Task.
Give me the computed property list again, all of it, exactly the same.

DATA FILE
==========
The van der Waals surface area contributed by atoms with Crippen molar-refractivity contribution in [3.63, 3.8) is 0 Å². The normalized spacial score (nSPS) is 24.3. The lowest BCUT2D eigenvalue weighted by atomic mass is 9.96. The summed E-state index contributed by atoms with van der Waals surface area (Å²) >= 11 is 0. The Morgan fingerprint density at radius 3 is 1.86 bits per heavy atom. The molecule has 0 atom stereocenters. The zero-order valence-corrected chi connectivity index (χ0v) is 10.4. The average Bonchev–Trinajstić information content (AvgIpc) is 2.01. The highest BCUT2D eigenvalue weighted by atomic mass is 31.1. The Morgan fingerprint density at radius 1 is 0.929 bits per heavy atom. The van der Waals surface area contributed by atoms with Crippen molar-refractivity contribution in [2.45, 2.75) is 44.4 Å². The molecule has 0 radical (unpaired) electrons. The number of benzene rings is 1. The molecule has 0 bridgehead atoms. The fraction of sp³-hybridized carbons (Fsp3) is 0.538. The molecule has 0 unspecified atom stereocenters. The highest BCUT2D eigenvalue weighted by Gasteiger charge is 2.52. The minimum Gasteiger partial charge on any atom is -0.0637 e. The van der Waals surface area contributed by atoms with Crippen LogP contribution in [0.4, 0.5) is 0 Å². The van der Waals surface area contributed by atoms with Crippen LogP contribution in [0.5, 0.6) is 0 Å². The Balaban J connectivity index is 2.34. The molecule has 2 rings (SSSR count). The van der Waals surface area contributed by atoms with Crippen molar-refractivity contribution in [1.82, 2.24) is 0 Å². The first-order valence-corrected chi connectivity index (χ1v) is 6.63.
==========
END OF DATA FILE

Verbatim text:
The van der Waals surface area contributed by atoms with Crippen molar-refractivity contribution in [3.63, 3.8) is 0 Å². The normalized spacial score (nSPS) is 24.3. The lowest BCUT2D eigenvalue weighted by atomic mass is 9.96. The summed E-state index contributed by atoms with van der Waals surface area (Å²) >= 11 is 0. The Morgan fingerprint density at radius 3 is 1.86 bits per heavy atom. The molecule has 0 atom stereocenters. The zero-order valence-corrected chi connectivity index (χ0v) is 10.4. The average Bonchev–Trinajstić information content (AvgIpc) is 2.01. The highest BCUT2D eigenvalue weighted by atomic mass is 31.1. The Morgan fingerprint density at radius 1 is 0.929 bits per heavy atom. The van der Waals surface area contributed by atoms with Crippen molar-refractivity contribution in [2.45, 2.75) is 44.4 Å². The molecule has 0 radical (unpaired) electrons. The number of benzene rings is 1. The molecule has 0 bridgehead atoms. The fraction of sp³-hybridized carbons (Fsp3) is 0.538. The molecule has 0 unspecified atom stereocenters. The highest BCUT2D eigenvalue weighted by Gasteiger charge is 2.52. The minimum Gasteiger partial charge on any atom is -0.0637 e. The van der Waals surface area contributed by atoms with Crippen LogP contribution in [0.4, 0.5) is 0 Å². The van der Waals surface area contributed by atoms with Crippen LogP contribution in [0.5, 0.6) is 0 Å². The Balaban J connectivity index is 2.34. The molecule has 2 rings (SSSR count). The van der Waals surface area contributed by atoms with Crippen molar-refractivity contribution in [1.82, 2.24) is 0 Å². The first-order valence-corrected chi connectivity index (χ1v) is 6.63.